The anointed Oakland A’s ace, Sean Manaea has now dropped a deuce in three consecutive starts.
After going 7-2 with a 3.23 ERA over a 13-start stretch from May 20 to July 27, Manaea looked every bit the type of top-of-the-rotation guy Oakland needed to withstand the departure lone rotation veteran Sonny Gray.
Since then, the big lefty has gone 0-2 with a 17.55 ERA — 13 earned runs (18 total) in 6-2/3 innings.
The first of those three terrible starts came on Aug. 1, the day after Gray was traded to the New York Yankees. And, sure, this is likely no more than a strange coincidence, not even worth the energy of thought. But that is the most troubling thing, even more so than the struggles themself: Neither Manaea or manager Bob Melvin appear to have answers to the questions revolving around the second-year starter’s scuffle.
Worse yet, they don’t seem to know the question. Said Manaea:
“Honestly, I have no idea. Trying a whole bunch of different things. Hopefully … I can try to figure out how to get out of this rut.”
“Concerned, he’s going through a rough stretch, yeah (we’re concerned).”
The problems could be coming from anywhere. The slider, his most inconsistent pitch, has been consistently uncontrollable. And the changeup, perhaps his best pitch, has endured more hang time through 174 total throws this month than it had in the previous four months.
Most troubling, though, his velocity has been down — normally near 94 mph, his fastball has spent much of August around 90, often below.
Following the worst outing of Manaea’s young career — six runs allowed in 1/3 inning — Melvin allowed the term “dead arm” to escape his lips before quickly back-pedaling:
“(His velocity has) been down for a while, here. Maybe it’s a dead-arm stage — I don’t know dead arm. It’s August, he’s got 100-plus innings. … He’s got an extra day this time (through the rotation), but he’s going to have to figure it out in the bullpen.”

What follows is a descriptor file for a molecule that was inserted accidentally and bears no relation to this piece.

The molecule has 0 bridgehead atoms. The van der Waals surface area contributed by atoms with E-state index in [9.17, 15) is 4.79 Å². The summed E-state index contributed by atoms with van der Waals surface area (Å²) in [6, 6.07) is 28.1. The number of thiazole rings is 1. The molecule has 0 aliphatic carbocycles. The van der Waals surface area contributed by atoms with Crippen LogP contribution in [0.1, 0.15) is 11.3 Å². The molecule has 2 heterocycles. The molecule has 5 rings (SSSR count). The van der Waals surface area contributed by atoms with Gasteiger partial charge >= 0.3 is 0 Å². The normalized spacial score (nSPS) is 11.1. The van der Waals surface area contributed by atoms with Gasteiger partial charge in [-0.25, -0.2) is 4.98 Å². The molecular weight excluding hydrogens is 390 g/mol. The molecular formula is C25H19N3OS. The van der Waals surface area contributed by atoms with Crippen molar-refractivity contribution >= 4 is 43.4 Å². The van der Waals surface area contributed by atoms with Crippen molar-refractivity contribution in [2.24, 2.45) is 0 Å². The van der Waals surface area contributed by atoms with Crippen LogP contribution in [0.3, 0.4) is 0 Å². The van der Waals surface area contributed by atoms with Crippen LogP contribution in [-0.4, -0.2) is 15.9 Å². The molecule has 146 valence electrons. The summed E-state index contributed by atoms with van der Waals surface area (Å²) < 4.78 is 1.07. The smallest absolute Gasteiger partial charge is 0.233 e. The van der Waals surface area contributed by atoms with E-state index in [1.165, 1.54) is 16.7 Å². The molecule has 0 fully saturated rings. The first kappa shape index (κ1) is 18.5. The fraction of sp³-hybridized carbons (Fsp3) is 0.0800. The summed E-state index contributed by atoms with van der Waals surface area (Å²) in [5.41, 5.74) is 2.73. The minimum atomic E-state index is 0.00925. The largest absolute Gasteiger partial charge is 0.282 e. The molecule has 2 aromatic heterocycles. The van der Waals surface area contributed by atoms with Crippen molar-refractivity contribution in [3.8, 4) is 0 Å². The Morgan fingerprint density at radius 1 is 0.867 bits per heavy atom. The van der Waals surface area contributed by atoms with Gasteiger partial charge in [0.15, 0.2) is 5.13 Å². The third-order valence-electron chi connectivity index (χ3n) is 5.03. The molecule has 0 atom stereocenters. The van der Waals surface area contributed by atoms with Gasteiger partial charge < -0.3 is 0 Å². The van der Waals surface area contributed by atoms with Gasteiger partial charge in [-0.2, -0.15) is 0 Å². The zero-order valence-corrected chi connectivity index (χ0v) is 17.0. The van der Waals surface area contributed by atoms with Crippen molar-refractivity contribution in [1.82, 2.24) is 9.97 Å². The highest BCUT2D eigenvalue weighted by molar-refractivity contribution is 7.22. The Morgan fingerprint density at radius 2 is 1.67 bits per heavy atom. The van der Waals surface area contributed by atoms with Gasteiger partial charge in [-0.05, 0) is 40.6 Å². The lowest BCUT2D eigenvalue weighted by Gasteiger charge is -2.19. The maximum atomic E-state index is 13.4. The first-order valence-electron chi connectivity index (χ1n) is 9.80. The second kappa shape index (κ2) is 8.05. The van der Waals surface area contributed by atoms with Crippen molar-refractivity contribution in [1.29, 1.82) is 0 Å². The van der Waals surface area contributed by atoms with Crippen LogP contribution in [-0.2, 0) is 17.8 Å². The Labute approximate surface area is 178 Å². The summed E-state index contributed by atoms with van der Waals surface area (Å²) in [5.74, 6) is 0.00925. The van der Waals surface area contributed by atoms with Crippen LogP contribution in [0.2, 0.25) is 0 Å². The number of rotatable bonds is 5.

Dead arm is a possibility. He has thrown just under 2,000 pitches in 119-2/3 innings this season after throwing fewer than 2,200 in 144-2/3 big league innings a season ago. He has also walked more batters — 41 to 37 — in 2017, forcing longer counts and more high-stress throws.
But there are certainly other possibilities.
Much like Randy Johnson — another tall, hard-throwing lefty — his mechanics are unique and thus difficult to master. His front leg lands on the first-base side of the rubber, forcing his throwing motion to come across his body, and he has a lower arm angle — not quite sidearm, like Johnson, but definitely not over the top like Oakland’s last Cy Young winner Barry Zito.
Harnessed, this motion can be very deceiving, thus difficulty on the hitter. Equal difficulty, though, lies is harnessing it.
Even the best pitchers go through slumps — much like hitters — suffering temporary lapses in the mastery of their mechanics. In Zito’s dominant, Cy Young-winning campaign of 2002, he had a six-start stint in which he went 1-2 with a 6.43 ERA. Struggles that don’t measure up to those Manaea has been forced through of late, but struggles nonetheless.
And, as was Zito’s mantra throughout his career, Manaea remains focused on whatever pluses he can muster:
“Just trying to think about the positive things.
“Physically, I feel great. No problems at all.”
Positivity and continued hard work will be a key for Melvin, pitching coach Scott Emerson and most importantly Manaea — things for which he has shown an affinity — for the new ace to navigate his way out of pitching purgatory. And, unless the decision is made to skip him in the rotation (for rest), the 25-year-old will have nine more starts with which to return to the ace-like form he has shown so often, and escape this August funk.